Policing has often served the function of protecting the ruling class against threats to its power, such as left-wing political dissent
Policing in the UK also “institutionally racist”
However, abolition “probably not a realistic goal”
Embargo: Thursday 25 May 2023 6pm (UK time)
I would like to invite you to a lecture on Do We Need the Police? by Professor Leslie Thomas KC on Thursday 25 May 6pm (UK time) at Gresham College or Online. This is the third anniversary of the death of George Floyd. Professor Thomas will discuss the role of the police throughout British and American history and consider if the police force can be reformed or should be abolished.
Professor Leslie Thomas KC embarks on a fascinating journey into the early 19th century criminal justice system. Experience the chilling reality of the "Bloody Code," where numerous offences were punishable by death, with public hangings serving as a grim spectacle. This system primarily aimed to safeguard the wealth and privileges of the elite amidst the rise of industrial capitalism. Professor Thomas will shed light on the complexities of an era where crime detection and punishment were rudimentary, forcing the state to rely on the deterrent effect of public executions for societal control. He uncovers a world less efficient, yet more brutal, than our present-day criminal justice system.
In the lecture, Professor Thomas recounts the ground breaking establishment of the Metropolitan Police by Sir Robert Peel in 1829. Peel's visionary initiative brought forth London's first centralised professional police force, setting a precedent that swiftly extended throughout the newly industrialised British nation. “Brutality of punishment has been replaced with certainty of punishment”. While police in Great Britain were traditionally unarmed “the UK exported a paramilitary model of policing to its colonial territories.”
The lecture will look at the disquieting truth behind the public facade of the police in the UK and the deeply rooted issue of institutional racism. Independent reports, such as the visionary Macpherson Inquiry in the 1990s and the recent findings by Baroness Casey, have shed light on the stark disparities within the criminal justice system. Shocking statistics reveal that Black individuals in the UK are over three times more likely to face arrest compared to their white counterparts. The disproportionate rates of stop and search further expose the realities of racial profiling, with 7.5 instances for every 1,000 white individuals, surging to a staggering 52.6 for every 1,000 Black individuals. Baroness Casey's comprehensive review has unveiled profound cultural challenges within the Metropolitan Police, emphasising its failure to represent Black, Asian, and minority ethnic communities adequately. Furthermore, the report highlights systemic racial bias in the misconduct system, revealing that Black officers face an alarming 81% higher likelihood of being subject to a misconduct case than their White colleagues.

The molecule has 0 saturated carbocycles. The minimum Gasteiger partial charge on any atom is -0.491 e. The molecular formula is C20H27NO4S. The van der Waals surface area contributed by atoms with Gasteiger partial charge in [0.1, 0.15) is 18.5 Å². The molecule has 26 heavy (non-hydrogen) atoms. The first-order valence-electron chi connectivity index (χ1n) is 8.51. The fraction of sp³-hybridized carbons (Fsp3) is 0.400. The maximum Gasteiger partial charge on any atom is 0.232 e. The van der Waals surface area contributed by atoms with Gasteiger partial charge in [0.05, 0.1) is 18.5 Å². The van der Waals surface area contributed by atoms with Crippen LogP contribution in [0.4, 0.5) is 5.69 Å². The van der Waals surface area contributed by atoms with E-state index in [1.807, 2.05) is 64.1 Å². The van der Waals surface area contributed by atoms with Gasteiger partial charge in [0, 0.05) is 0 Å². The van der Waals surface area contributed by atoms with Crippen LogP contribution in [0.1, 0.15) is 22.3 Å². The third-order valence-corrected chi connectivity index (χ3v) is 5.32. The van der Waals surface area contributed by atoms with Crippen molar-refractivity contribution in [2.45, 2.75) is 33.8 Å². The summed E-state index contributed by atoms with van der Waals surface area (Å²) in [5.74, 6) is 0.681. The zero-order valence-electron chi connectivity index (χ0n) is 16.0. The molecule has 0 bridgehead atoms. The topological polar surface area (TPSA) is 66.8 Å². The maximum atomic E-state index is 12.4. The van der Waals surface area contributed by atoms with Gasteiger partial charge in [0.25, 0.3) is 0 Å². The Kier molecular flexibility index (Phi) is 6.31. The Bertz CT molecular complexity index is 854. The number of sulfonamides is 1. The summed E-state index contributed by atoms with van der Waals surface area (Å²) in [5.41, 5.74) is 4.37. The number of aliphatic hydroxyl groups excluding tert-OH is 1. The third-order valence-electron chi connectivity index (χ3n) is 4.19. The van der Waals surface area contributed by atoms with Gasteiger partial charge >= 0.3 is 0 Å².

Professor Thomas will say: “there are fundamental problems with UK policing. Policing grew up alongside capitalism, and it has often served the function of protecting the ruling class against threats to its power, such as left-wing political dissent. The police are also institutionally racist. Black people and other minority groups often have little trust or confidence in the police, and they have good reason for that.”
Should we defund the police?
Thomas will discuss activists calling to “defund the police and reallocate resources to other programmes such as housing, employment, healthcare and education. In the UK he will caution, “Even if we reallocated all of that £17bn (that we spend on policing) to housing, education, healthcare and jobs, it wouldn’t come close to addressing the problems we face”. The Casey review showed spending for the Met Police alone was £700m lower in real terms than a decade ago.
He will end by exploring the disadvantages of abolishing the police, - and say “my view is that abolishing the police entirely probably isn’t a realistic or desirable goal.“ He will say: “it’s more difficult to achieve certainty and predictability. In liberal democracies, we tend to prize the rule of law and due process. We want to have certainty about what the law is, so that we can order our affairs accordingly. We want the law to be enforced consistently and even-handedly. And we want procedural rights to be observed when a person is arrested, charged and convicted. All these things would be more difficult to achieve in a radically decentralised and de-professionalised system.”
Notes to Editors
You can sign up to watch the hybrid lecture online or in person; or email us for an embargoed transcript or speak to the lecturer: firstname.lastname@example.org / 07799 738 439